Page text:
Colonial oppression continues*
The
San clans retreat northward into the mountains and the Kalahari desert.
 
Christmas
Eve: Three Moravian missionaries, through the good offices of Dutch Reformed Church (DRC) minister Helperus van Lier, are now permitted to resume Christian ministry at the Cape among the indigenous inhabitants (begun by George Schmidt, but banned by the DRC).
 
  1794
January 29: the VOC Director of Fortifications, Lieutenant L.M. Thibault, writes a report to Cape Governor A.J. Sluysken at the Castle on the status of Hout Bay fortifications. Three stone forts are situated so that they can fire their 24-pounder cannons across each other and also therefore maintain a continuous fire toward the sea as each fort in turn reloads its cannons. Their range is one mile, the approximate width of Hout Bay. Forts one and two are front line in the sense that they can fire on enemy ships as they enter the Bay.
Hout Bay fortification report
to VOC Governor Sluysken.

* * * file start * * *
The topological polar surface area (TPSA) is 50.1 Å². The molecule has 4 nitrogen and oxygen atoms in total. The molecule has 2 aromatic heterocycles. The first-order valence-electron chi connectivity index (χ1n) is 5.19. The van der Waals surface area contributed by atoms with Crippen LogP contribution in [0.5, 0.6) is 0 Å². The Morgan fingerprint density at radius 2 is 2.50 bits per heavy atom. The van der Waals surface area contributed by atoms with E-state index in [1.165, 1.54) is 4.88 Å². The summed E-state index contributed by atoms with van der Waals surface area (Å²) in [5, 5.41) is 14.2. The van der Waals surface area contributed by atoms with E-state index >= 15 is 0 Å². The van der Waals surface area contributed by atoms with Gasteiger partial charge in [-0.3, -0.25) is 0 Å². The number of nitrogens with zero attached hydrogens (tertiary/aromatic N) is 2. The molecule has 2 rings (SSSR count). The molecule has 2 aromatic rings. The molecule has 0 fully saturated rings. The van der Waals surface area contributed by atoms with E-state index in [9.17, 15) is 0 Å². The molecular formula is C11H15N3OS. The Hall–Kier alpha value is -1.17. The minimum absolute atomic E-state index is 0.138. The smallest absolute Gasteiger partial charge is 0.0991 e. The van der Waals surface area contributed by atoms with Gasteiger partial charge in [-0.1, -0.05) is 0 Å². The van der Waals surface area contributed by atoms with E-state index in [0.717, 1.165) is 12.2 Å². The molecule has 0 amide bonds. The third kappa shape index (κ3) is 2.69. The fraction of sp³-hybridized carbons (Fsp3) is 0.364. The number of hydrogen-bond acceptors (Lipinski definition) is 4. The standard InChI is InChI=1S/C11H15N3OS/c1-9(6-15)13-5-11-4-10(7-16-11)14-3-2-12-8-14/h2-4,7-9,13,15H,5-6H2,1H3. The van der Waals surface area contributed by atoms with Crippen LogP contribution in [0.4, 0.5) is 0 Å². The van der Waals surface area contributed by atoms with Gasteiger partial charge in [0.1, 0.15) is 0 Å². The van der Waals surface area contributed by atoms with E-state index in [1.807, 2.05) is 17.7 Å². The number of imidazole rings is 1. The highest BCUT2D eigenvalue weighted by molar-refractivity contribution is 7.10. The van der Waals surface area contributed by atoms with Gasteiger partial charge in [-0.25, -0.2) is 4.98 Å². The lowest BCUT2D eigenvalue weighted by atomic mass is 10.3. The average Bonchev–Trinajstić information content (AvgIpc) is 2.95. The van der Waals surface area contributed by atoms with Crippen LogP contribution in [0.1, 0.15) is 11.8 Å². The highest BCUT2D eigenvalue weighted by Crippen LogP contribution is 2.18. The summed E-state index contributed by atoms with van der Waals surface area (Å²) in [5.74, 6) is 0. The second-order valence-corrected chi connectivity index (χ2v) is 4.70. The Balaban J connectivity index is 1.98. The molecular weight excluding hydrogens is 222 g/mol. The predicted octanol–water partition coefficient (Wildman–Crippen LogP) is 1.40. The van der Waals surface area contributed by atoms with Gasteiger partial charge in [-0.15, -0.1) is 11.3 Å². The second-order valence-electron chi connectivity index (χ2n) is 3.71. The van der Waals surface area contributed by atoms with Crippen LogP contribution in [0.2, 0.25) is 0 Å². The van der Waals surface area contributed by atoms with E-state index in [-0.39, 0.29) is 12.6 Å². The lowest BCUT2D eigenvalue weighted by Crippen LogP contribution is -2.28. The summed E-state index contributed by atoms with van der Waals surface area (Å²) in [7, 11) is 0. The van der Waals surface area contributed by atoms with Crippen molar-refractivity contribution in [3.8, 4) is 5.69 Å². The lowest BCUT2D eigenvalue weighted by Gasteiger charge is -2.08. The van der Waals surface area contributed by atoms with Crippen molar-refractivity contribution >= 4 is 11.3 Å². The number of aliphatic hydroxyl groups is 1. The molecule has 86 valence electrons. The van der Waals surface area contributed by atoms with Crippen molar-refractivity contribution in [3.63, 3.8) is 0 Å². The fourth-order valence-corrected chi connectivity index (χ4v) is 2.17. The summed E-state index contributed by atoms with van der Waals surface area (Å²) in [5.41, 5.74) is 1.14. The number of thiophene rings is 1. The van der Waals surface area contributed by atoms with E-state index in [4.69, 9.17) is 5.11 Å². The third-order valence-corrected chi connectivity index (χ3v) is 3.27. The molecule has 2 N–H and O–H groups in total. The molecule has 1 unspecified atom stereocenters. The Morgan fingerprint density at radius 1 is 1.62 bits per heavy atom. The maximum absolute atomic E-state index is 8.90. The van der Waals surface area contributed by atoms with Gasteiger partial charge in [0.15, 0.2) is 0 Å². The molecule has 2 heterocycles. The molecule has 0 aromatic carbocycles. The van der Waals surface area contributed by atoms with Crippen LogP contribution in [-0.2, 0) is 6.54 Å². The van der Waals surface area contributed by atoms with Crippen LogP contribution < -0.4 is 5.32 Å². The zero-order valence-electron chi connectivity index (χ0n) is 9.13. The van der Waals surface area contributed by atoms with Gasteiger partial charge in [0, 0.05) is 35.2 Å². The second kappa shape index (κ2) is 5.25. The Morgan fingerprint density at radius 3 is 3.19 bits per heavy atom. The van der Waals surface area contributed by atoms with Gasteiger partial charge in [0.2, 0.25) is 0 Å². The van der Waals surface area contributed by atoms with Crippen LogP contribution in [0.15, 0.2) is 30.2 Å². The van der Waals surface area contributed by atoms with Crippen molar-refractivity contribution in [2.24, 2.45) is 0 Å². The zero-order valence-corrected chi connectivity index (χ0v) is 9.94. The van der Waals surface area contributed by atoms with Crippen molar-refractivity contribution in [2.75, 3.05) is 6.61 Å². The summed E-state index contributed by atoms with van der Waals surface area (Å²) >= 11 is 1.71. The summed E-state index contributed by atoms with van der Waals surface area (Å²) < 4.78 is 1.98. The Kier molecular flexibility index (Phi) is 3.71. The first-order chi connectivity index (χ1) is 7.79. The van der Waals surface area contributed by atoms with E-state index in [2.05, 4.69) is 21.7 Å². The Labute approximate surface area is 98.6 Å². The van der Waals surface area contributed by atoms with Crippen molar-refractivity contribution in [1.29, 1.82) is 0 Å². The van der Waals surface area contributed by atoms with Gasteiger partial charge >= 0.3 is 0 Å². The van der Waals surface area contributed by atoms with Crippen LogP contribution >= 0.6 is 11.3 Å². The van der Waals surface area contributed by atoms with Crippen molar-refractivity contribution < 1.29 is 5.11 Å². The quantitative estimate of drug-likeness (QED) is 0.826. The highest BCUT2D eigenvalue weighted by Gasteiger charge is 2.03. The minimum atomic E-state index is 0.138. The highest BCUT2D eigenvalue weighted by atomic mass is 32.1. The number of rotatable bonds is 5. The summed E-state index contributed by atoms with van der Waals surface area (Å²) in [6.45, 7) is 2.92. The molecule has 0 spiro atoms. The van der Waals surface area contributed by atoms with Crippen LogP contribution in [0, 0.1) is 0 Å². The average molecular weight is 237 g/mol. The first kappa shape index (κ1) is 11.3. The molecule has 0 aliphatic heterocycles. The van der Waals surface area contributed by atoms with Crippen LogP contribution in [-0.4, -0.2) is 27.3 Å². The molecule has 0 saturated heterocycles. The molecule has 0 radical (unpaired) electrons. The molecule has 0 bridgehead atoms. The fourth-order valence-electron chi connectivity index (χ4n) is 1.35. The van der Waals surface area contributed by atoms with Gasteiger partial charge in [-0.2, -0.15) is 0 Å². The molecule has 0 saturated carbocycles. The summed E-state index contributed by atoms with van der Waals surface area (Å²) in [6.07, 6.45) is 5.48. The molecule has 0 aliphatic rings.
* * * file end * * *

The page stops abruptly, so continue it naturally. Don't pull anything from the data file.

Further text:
December
27: the Portuguese slave ship, the Sao Jose-Paquete de Africa, sinks about 100m off the coast of Cape Town, transporting more than 400 enslaved people from Mozambique to Brazil. The history of the ship follows:
• 27 April 1794   leaves Lisbon in Portugal for Mozambique with more than 1,400 iron ballast bars on board
• 3 December 1794   leaves Mozambique for Brazil with more than 400 enslaved people on board
• 27 December 1794   sinks in bad weather off the coast of Cape Town, the captain, crew and half of those enslaved survive
• 29 December 1794   captain's report describes those enslaved as property and they are later sold in Cape Town
• 1980s   wreck discovered by treasure hunters but not identified as a slave ship
• 2010   newly uncovered documents reveal that wreck was slave ship
• 2014   artefacts found at the wreck site brought ashore
(Remnants from shackles, iron bars used as ballast for the ship, and a wooden pulley block, are shown for the first time at Cape Town's Iziko Slave Lodge museum in June 2015).
 
  1795